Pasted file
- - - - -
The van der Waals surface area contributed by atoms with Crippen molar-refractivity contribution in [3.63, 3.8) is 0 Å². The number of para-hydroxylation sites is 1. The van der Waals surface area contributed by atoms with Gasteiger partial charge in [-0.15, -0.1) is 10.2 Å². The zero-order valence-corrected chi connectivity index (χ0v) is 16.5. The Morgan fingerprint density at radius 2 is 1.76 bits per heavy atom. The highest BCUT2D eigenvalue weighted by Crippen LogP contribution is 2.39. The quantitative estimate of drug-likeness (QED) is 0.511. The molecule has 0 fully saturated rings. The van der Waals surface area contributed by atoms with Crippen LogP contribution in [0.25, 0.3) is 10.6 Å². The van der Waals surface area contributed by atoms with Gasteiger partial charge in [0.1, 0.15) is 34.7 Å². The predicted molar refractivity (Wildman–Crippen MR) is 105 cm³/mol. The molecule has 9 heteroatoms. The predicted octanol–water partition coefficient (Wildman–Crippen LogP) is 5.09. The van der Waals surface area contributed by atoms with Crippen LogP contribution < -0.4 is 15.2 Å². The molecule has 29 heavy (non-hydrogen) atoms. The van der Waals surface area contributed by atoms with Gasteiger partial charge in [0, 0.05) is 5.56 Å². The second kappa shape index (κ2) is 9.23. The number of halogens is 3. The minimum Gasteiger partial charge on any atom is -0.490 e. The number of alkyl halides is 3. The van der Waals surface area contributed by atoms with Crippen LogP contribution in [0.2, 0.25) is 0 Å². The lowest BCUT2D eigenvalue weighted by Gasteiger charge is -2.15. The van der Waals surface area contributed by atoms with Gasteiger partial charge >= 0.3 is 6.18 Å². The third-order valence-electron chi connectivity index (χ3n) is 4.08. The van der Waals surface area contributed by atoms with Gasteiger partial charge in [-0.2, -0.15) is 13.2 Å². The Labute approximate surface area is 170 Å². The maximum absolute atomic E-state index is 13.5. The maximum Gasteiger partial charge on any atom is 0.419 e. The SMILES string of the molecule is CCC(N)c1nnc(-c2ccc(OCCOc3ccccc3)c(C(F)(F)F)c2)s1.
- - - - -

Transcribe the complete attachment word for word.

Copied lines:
The van der Waals surface area contributed by atoms with Crippen molar-refractivity contribution in [3.63, 3.8) is 0 Å². The number of para-hydroxylation sites is 1. The van der Waals surface area contributed by atoms with Gasteiger partial charge in [-0.15, -0.1) is 10.2 Å². The zero-order valence-corrected chi connectivity index (χ0v) is 16.5. The Morgan fingerprint density at radius 2 is 1.76 bits per heavy atom. The highest BCUT2D eigenvalue weighted by Crippen LogP contribution is 2.39. The quantitative estimate of drug-likeness (QED) is 0.511. The molecule has 0 fully saturated rings. The van der Waals surface area contributed by atoms with Crippen LogP contribution in [0.25, 0.3) is 10.6 Å². The van der Waals surface area contributed by atoms with Gasteiger partial charge in [0.1, 0.15) is 34.7 Å². The predicted molar refractivity (Wildman–Crippen MR) is 105 cm³/mol. The molecule has 9 heteroatoms. The predicted octanol–water partition coefficient (Wildman–Crippen LogP) is 5.09. The van der Waals surface area contributed by atoms with Crippen LogP contribution < -0.4 is 15.2 Å². The molecule has 29 heavy (non-hydrogen) atoms. The van der Waals surface area contributed by atoms with Gasteiger partial charge in [0, 0.05) is 5.56 Å². The second kappa shape index (κ2) is 9.23. The number of halogens is 3. The minimum Gasteiger partial charge on any atom is -0.490 e. The number of alkyl halides is 3. The van der Waals surface area contributed by atoms with Crippen LogP contribution in [0.2, 0.25) is 0 Å². The lowest BCUT2D eigenvalue weighted by Gasteiger charge is -2.15. The van der Waals surface area contributed by atoms with Gasteiger partial charge >= 0.3 is 6.18 Å². The third-order valence-electron chi connectivity index (χ3n) is 4.08. The van der Waals surface area contributed by atoms with Gasteiger partial charge in [-0.2, -0.15) is 13.2 Å². The Labute approximate surface area is 170 Å². The maximum absolute atomic E-state index is 13.5. The maximum Gasteiger partial charge on any atom is 0.419 e. The SMILES string of the molecule is CCC(N)c1nnc(-c2ccc(OCCOc3ccccc3)c(C(F)(F)F)c2)s1.